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Challenge to the Notre Dame Alumni

Kyle Tennant | Thursday, September 30, 2010

Dear Notre Dame Alumni,

On behalf of my fellow students, I would like to begin by saying we appreciate your concern. Notre Dame is unique because of the continuing care and involvement of its graduates, and you are certainly involved this football season by expressing your dismay at our perceived lack of spirit during home games. But, seriously, and I say this with all due respect: chill.

As a senior, I know my days of student section games are numbered (and I was also hoping I’d never write to The Observer again. Oh, well). As a loyal fan who doesn’t appreciate football as much while intoxicated, I can understand your dismay at our apparent lack of cohesion and fighting spirit. But as a senior and loyal fan, I know that soon, my time will be over, and someone else will be allowed a seat in that stadium. It will be someone else’s turn, and I will willingly go on and allow others to experience such a great tradition as Notre Dame football.

Now, about that tradition. My class will almost assuredly graduate as the ‘losingest’ class in Notre Dame history (which, to be honest, I kind of hope we do; it would really stink to lose at losing). Like a fellow senior said recently, we’ve seen no wins against USC, one against Michigan, and none at home against Navy. We’ve scheduled such “storied programs” as San Diego State, Syracuse, Washington State, Western Michigan and Tulsa. The best record we’ve seen so far is 7-6, and we were grateful for it. I’m from Ohio, and a loyal Bengals, Reds and Cavaliers fan, so I know how to handle such disappointment; but after four long years, it’s a pretty heavy load to bear.

I agree with you, I do. I wish our stadium could be so loud the opposing quarterback can’t hear himself think. I wish our student section could create an atmosphere so imposing that teams shake when they run out the tunnel. But there are 80,795 seats in that stadium, and last I checked, student tickets comprise 10,795 of them. While you’re looking at a despondent student section with a .425 winning percentage over the last four years, I’m looking at 65,000 Notre Dame alumni and fans sitting down on 3rd- and-three. Tucked away in our corner, we can only do so much. And the University hasn’t exactly been promoting a rowdy and raucous stadium, either. Between the gross overproduction of pep rallies, egotripping ushers who love to throw out Notre Dame students but refuse to act on a group of Purdue students in the student section (true story), and the extreme prejudice of excise police intent on spoiling the good time of anyone with a beer, I’d say it’s less the student section and more the system under which we try to cheer on our team. The promotion of a “family experience” subverts any and all attempts to shake down thunderlike objects. I’m glad parents bring their four-year-old kids, and octogenarians manage to last four quarters on seats not fit for a Michigan fan. But does that create an intimidating atmosphere? Not exactly. Is that our fault? Not exactly.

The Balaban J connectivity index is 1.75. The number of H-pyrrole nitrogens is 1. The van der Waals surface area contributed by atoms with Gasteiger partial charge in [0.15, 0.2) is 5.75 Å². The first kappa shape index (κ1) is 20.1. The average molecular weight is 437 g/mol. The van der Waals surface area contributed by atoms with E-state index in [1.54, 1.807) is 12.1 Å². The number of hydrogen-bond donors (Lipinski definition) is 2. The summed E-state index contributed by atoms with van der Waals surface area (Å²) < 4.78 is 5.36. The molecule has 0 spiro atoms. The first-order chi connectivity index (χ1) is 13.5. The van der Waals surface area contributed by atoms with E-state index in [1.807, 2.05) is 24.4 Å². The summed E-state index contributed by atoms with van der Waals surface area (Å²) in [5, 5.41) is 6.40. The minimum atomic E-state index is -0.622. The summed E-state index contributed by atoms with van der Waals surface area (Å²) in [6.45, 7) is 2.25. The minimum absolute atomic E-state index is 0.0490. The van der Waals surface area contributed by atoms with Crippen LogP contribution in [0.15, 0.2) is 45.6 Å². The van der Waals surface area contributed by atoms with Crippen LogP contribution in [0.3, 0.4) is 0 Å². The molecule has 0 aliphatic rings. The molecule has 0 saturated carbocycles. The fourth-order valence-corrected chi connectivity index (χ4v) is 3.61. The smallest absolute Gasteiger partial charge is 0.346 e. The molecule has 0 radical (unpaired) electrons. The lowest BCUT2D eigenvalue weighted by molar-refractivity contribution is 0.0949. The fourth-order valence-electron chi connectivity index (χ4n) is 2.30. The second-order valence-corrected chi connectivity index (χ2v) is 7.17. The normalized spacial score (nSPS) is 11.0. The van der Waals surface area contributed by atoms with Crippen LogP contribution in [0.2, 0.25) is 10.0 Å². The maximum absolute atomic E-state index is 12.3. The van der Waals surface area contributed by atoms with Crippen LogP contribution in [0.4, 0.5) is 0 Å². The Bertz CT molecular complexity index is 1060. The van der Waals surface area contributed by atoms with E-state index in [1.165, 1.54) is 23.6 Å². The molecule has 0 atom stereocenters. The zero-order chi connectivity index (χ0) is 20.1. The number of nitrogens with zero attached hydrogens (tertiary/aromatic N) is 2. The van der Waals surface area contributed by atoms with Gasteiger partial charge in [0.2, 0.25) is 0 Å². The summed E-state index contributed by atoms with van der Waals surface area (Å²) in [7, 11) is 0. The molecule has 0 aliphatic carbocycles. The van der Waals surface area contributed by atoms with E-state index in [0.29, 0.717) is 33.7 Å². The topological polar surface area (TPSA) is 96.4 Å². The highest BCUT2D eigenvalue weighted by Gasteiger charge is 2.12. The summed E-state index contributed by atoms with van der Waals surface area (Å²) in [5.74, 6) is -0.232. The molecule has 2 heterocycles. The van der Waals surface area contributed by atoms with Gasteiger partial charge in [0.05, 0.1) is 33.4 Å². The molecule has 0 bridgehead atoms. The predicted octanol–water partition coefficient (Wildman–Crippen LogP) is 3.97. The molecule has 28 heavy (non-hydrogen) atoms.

So go ahead and wish and reminisce about the days of Zorich and Bettis and Montana. I was born eight months after Notre Dame’s last national championship. I have done everything in my power to support my team the last four years. Most of the time, my Saturday evenings have been spent making up stories about “If only we’d passed more on second down,” or “Well, aside from those three touchdowns, our defense played pretty well.” Let’s be real: Notre Dame isn’t special because of football games. Football games are special because of Notre Dame. So please stop giving us finger-wagging lectures about how back in your day, the entire opposing team knew how you felt about their mothers. You had your time; now it’s ours. Soon, it won’t be mine anymore, either. And I will go gracefully into that goodnight, hoping that I don’t lose that $1,000 bet I made that Notre Dame will win a national championship by 2050. BK, I’m looking at you.

Kyle Tennant


Stanford Hall

Sept. 29